The Not-So-Great Home Investment


I have a confession. I love real estate and I think everyone should own some. My dear friend Craig, a commercial real estate guru, would admit that it took him about three years to realize that I’m not a “stocks guy,” but rather a comprehensive financial planner who recommends that income-producing real estate be a sizeable portion of one’s portfolio. We just have slightly different views on the “how” and “how much” parts. What we can agree on: As far as investments go, the single-family home idea rarely adds up.

Why It Usually Happens

1. You own and live in a home, want to move, and you see the easy opportunity to just convert the house to a rental property instead of selling it outright.

2. You inherit a home from a loved one and decide it would make more sense to rent it out than to sell it.

Why Owning Real Estate Feels Safer Than Owning Businesses

For many, the appeal of a rental property has to do with the appetite for owning an investment that can be physically touched and understood with no stressful daily reminder of its worth. There’s no ticker symbol for your rental property that you can stick on your smartphone (at least not yet). A recurring rent check also delivers a level of satisfaction that most of us don’t feel from receiving a mutual fund’s quarterly dividend payments or appreciation on paper. For others, it’s often the “I tried the stock market once and got killed” syndrome (naturally, they didn’t hire us).

“But I’m Cash Flow Positive”

We all have our little peeves in life. With the typical rental property owner, mine comes in the form of the line, “As long as I’m cash flow positive, I’m satisfied.” Ugh. Being cash flow positive means that one’s expenses are covered by the rents, with no regard to the quality of the actual investment experience or total return.

The biggest driver of this outcome is the mortgage expense.  It’s quite easy to be cash flow positive when the only major expenses are taxes, repairs and insurance. If there’s no mortgage, a whole lot of cash was likely used to buy a building, cash that would have been freed up for other investment opportunities. If there is a mortgage on the property, it may enhance the total return over time, but it can also exacerbate losses if real estate has a downturn. One can lose his entire investment if he puts 20% down on a mortgage and the property drops by 20%. The mortgage should not be what drives the perception of the rental property as a good or bad investment any more than a margin account should be a factor in judging the return from owning a business (stock).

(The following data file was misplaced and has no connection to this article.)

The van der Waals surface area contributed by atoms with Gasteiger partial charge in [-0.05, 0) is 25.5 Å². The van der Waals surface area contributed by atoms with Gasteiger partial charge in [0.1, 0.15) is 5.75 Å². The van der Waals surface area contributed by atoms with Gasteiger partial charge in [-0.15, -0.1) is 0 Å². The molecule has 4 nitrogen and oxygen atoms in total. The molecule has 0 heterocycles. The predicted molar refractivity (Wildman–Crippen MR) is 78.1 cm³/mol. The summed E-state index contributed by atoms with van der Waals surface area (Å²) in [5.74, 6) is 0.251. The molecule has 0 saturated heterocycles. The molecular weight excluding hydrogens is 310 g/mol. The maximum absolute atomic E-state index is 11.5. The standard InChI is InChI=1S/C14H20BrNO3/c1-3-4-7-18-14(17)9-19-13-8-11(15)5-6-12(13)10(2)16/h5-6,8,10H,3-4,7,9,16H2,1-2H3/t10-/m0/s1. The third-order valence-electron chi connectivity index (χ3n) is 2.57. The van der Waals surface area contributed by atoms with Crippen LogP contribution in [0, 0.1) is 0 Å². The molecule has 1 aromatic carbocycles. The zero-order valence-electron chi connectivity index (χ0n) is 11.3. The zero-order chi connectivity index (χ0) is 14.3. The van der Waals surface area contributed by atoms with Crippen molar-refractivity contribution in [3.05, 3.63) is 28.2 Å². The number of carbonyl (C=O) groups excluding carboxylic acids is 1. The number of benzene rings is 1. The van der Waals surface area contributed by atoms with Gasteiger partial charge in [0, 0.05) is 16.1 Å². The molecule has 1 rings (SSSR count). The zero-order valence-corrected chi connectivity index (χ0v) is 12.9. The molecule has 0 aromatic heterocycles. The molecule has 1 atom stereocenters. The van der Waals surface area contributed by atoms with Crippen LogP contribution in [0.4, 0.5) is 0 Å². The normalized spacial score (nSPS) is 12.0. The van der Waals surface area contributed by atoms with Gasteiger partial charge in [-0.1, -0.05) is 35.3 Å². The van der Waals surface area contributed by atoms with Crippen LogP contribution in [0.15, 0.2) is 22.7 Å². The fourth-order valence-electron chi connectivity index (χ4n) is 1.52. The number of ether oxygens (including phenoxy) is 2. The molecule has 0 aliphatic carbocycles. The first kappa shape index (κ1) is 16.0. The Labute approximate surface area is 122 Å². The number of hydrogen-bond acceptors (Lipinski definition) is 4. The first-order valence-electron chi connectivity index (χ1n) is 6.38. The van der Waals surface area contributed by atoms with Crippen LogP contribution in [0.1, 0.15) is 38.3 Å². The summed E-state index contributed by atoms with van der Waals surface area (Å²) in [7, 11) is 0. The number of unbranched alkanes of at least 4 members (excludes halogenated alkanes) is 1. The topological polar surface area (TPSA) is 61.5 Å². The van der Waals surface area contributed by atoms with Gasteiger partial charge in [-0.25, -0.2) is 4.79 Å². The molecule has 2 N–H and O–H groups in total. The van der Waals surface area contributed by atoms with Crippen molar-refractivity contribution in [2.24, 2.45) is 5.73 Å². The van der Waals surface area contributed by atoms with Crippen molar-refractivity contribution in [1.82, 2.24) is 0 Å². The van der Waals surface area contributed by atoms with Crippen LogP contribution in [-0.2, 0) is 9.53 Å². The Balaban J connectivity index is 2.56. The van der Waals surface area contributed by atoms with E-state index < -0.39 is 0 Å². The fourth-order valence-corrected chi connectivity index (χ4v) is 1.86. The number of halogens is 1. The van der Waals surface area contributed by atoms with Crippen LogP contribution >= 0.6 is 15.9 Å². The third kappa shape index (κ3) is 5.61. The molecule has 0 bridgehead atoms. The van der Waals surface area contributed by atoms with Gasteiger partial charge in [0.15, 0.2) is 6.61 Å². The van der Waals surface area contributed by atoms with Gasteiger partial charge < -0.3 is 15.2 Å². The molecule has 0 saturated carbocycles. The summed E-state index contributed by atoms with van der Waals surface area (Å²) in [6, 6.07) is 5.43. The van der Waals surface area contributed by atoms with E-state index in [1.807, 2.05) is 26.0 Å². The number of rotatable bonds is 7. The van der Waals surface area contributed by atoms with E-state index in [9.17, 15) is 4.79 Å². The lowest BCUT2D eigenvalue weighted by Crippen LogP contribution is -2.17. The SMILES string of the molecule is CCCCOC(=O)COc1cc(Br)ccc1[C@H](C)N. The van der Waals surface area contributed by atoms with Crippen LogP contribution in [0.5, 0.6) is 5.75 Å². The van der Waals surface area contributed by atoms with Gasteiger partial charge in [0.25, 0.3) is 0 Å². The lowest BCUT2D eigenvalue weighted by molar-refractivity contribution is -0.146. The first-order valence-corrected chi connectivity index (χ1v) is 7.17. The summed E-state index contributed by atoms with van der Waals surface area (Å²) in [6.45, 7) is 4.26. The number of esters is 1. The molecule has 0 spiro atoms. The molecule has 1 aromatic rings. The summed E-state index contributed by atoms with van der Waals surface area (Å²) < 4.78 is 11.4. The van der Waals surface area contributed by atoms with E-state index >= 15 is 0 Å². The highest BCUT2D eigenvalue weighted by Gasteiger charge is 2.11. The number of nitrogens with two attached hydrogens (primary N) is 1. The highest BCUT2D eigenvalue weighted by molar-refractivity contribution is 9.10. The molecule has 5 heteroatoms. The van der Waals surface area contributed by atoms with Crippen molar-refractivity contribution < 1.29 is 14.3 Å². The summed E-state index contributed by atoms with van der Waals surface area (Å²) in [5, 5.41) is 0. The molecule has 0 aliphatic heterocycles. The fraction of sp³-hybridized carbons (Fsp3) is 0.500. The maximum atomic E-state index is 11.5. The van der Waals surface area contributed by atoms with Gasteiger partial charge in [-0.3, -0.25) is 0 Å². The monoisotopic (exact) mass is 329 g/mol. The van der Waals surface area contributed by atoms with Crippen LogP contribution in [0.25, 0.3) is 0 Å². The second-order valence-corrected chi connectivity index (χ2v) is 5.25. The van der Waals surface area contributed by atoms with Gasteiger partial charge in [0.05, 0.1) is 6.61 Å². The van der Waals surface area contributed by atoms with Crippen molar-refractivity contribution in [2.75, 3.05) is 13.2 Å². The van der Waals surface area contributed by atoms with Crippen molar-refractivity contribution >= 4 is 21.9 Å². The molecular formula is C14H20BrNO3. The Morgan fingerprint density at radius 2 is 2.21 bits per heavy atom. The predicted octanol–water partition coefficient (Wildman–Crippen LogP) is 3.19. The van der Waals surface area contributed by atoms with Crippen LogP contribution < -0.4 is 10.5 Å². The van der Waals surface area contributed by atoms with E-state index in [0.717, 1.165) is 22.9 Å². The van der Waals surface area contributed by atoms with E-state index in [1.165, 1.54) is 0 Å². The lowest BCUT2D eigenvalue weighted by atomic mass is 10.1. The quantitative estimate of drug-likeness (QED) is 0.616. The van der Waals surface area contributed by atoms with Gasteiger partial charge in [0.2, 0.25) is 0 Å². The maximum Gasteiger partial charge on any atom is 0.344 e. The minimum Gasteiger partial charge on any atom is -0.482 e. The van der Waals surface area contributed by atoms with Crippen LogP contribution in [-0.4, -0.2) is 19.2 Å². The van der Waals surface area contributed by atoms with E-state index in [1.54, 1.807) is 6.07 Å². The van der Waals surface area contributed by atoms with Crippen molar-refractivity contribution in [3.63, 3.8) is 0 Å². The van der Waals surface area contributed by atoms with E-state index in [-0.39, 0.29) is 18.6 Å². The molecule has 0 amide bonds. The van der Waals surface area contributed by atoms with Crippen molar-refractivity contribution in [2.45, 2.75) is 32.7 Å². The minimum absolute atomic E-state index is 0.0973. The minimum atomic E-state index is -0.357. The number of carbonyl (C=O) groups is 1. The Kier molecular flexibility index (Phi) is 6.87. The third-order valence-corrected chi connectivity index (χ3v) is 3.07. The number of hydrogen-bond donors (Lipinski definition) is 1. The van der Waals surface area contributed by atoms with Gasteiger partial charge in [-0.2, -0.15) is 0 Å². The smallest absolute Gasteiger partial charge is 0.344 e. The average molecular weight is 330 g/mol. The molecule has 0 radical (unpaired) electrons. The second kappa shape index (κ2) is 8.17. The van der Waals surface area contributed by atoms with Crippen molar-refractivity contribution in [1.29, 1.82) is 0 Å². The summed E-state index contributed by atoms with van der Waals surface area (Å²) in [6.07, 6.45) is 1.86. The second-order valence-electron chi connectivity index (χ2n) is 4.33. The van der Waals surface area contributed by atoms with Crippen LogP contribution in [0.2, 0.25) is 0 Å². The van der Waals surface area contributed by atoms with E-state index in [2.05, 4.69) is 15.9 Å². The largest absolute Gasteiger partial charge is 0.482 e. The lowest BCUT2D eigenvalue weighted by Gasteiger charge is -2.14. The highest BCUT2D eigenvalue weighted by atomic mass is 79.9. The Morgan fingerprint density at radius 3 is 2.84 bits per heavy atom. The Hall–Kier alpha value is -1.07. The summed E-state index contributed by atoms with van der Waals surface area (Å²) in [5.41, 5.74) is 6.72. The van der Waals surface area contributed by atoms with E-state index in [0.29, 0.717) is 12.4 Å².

My Top 3 Issues with the Single-Family Rental Investment 

Energy: With a single-family home, the burden tends to fall to the owner to collect the rent, find new tenants, and take the call about a broken toilet at 11 p.m. With investment properties such as apartment buildings, retail shopping centers, or office properties, professional property management is generally built in, saving the owner lots of time and frustration. The net cash flows to the owners are typically higher than in single-family investments as well.

Diversification: Every investment should properly reward an investor for the risk they take. At Abacus Wealth Partners, we attempt to own thousands of businesses for the sake of broad diversification.  Like the cables on a bridge, if one breaks, the bridge still stands. When you own one rental house, you’re relying 100% on one occupant for 100% of your income, and crossing your fingers that your tenant is low-maintenance and always agrees to the rent hikes. Even if you have a strong appetite for owning one building, I think you’re better off owning a 10-unit building with nine other investors than a single-family house on your own.

Emotional interference: In my experience, owners of a single-family home are more likely to charge an artificially low rent because the tenant is a friend or family member or just “really nice.” In some cases, the owner simply doesn’t know what the market rate should be. Putting a real estate expert between you and the property raises the chances that you will get the return you deserve.

Let Other People Handle the Details

If a property owner gets lucky, he has a perfectly wonderful pay-on-time tenant who never complains, rarely has repair requests and is happy to pay higher rents as the market demands it. In the real world, buildings don’t always appreciate, stuff can break, and tenants can complain, move and fight rent increases. The workaround: Own enough units so you can justify having real estate professionals between you and the rent checks, go to Bora Bora, and let others worry about broken toilets and screen doors. Check please.

Happy Real Estate Investing,


The opinions expressed are those of the author and are subject to change without notice in reaction to shifting market conditions. This blog is provided for informational purposes, and it is not to be construed as an offer, solicitation, recommendation or endorsement of any particular security, products, or services.